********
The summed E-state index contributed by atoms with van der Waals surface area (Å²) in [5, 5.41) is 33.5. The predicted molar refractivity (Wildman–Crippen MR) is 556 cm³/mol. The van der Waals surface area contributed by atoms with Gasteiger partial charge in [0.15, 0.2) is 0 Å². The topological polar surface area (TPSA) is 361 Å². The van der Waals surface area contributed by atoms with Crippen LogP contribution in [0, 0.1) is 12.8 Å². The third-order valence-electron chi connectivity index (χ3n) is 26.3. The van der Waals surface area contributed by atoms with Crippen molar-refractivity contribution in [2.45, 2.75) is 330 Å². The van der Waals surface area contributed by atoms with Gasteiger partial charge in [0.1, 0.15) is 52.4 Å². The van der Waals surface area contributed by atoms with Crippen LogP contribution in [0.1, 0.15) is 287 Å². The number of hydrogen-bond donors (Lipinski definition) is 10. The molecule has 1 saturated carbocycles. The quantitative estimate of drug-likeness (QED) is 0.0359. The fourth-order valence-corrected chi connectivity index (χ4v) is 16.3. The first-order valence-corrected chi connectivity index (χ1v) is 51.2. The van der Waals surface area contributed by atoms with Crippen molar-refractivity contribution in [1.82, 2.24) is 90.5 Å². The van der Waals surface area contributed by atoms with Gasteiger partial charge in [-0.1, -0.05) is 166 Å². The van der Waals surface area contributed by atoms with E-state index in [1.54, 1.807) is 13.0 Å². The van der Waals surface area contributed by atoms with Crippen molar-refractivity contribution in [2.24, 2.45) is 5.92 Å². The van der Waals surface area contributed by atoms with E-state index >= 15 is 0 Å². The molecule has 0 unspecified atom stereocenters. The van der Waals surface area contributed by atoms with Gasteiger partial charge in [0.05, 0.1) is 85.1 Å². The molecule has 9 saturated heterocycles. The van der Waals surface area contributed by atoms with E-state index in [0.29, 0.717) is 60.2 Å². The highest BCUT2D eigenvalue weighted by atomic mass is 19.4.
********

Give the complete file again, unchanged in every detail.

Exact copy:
The summed E-state index contributed by atoms with van der Waals surface area (Å²) in [5, 5.41) is 33.5. The predicted molar refractivity (Wildman–Crippen MR) is 556 cm³/mol. The van der Waals surface area contributed by atoms with Gasteiger partial charge in [0.15, 0.2) is 0 Å². The topological polar surface area (TPSA) is 361 Å². The van der Waals surface area contributed by atoms with Crippen LogP contribution in [0, 0.1) is 12.8 Å². The third-order valence-electron chi connectivity index (χ3n) is 26.3. The van der Waals surface area contributed by atoms with Crippen molar-refractivity contribution in [2.45, 2.75) is 330 Å². The van der Waals surface area contributed by atoms with Gasteiger partial charge in [0.1, 0.15) is 52.4 Å². The van der Waals surface area contributed by atoms with Crippen LogP contribution in [0.1, 0.15) is 287 Å². The number of hydrogen-bond donors (Lipinski definition) is 10. The molecule has 1 saturated carbocycles. The quantitative estimate of drug-likeness (QED) is 0.0359. The fourth-order valence-corrected chi connectivity index (χ4v) is 16.3. The first-order valence-corrected chi connectivity index (χ1v) is 51.2. The van der Waals surface area contributed by atoms with Crippen molar-refractivity contribution in [1.82, 2.24) is 90.5 Å². The van der Waals surface area contributed by atoms with Gasteiger partial charge in [-0.1, -0.05) is 166 Å². The van der Waals surface area contributed by atoms with E-state index in [1.54, 1.807) is 13.0 Å². The van der Waals surface area contributed by atoms with Crippen molar-refractivity contribution in [2.24, 2.45) is 5.92 Å². The van der Waals surface area contributed by atoms with E-state index >= 15 is 0 Å². The molecule has 0 unspecified atom stereocenters. The van der Waals surface area contributed by atoms with Gasteiger partial charge in [0.05, 0.1) is 85.1 Å². The molecule has 9 saturated heterocycles. The van der Waals surface area contributed by atoms with E-state index in [0.29, 0.717) is 60.2 Å². The highest BCUT2D eigenvalue weighted by atomic mass is 19.4.